Patella Apprehension Test

The patella apprehension test also called the ‘patellar apprehension test,’ helps doctors check for patellar instability, especially when they suspect dislocation or subluxation.


What is patellar instability?

Patellofemoral instability gives the sensation of a slipping or loose kneecap, leading to pain and swelling at the front of the knee. Various factors, including previous patella dislocation injuries, can cause this condition.

Primary patellofemoral instability often stems from lax or overly flexible ligaments, causing the patella to sit too high in the knee joint, known as patella alta. Additionally, the tibial tuberosity, a bony prominence at the front and top of the tibia, may shift anatomically towards the shin’s outer surface.

Secondary patellofemoral instability, meanwhile, usually follows a patella dislocation that damages the medial patellofemoral ligament, the main stabilizer preventing the patella from shifting laterally.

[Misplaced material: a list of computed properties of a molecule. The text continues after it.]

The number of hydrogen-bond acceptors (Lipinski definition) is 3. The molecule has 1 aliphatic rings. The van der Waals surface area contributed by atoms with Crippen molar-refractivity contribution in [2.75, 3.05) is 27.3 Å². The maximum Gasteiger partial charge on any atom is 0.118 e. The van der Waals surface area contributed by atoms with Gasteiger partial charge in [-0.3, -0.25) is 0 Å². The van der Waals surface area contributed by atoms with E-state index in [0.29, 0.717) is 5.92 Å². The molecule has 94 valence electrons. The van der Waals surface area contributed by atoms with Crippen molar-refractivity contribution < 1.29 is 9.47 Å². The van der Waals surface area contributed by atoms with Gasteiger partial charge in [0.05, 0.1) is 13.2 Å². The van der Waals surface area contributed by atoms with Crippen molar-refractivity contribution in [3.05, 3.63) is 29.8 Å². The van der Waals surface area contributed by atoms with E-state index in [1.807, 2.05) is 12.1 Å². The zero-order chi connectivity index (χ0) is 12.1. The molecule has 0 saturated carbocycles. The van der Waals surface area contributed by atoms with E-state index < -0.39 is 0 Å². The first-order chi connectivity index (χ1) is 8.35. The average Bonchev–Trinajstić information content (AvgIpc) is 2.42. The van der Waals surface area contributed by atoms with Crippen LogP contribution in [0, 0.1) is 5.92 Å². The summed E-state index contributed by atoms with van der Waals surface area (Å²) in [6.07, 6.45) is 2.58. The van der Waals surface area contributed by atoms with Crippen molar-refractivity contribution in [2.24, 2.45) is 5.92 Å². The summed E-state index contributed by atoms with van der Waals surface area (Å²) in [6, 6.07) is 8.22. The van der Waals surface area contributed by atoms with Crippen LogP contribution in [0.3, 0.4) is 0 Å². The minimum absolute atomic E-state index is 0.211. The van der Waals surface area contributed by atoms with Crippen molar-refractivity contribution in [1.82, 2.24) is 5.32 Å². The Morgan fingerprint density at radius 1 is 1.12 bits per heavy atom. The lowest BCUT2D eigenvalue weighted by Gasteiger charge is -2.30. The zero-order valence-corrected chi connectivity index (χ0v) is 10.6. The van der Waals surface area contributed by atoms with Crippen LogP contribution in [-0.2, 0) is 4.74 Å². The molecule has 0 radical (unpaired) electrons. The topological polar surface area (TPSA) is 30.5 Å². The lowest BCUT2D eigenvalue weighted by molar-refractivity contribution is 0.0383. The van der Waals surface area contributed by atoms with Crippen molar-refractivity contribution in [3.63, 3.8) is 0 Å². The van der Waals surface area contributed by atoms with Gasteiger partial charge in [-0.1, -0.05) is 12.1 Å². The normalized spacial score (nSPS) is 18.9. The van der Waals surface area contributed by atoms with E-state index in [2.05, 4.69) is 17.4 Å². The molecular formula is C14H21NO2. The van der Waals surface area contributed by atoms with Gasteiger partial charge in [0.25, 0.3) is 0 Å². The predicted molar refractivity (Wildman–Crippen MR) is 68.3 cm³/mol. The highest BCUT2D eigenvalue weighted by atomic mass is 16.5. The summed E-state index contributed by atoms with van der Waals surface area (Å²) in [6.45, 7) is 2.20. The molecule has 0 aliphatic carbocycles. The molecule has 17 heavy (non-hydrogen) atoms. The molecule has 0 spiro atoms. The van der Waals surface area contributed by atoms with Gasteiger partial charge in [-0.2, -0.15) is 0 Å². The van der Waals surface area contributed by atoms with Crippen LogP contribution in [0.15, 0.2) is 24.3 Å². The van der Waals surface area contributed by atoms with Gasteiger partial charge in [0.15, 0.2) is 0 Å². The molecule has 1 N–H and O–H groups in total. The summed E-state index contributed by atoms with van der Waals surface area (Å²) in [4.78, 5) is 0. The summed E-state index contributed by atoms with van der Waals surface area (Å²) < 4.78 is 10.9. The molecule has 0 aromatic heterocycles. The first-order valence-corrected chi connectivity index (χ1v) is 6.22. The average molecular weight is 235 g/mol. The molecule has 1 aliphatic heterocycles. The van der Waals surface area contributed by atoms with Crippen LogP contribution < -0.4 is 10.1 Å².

How to perform the patellar apprehension test:

The patient begins the test by lying supine (on their back) and extending their knee. Next, the examiner gently pushes the patella laterally (towards the outside of the knee) while slightly flexing the knee.

If the patient displays apprehension, discomfort, or actively resists this lateral movement, the test is considered positive. Consequently, this reaction typically indicates potential instability or a history of dislocation or subluxation.

A positive patellar apprehension test points to instability, which may lead to further dislocations or subluxations. This test is particularly useful for evaluating patients who experience recurrent instability or have had previous dislocations

patellar apprehension test


Before you perform the patella apprehension test, ensure the patient has not recently suffered a patellar dislocation. Testing a recently dislocated patella can worsen the injury and increase pain, leading to additional complications. Always review the patient’s medical history and confirm their knee is stable enough for testing.

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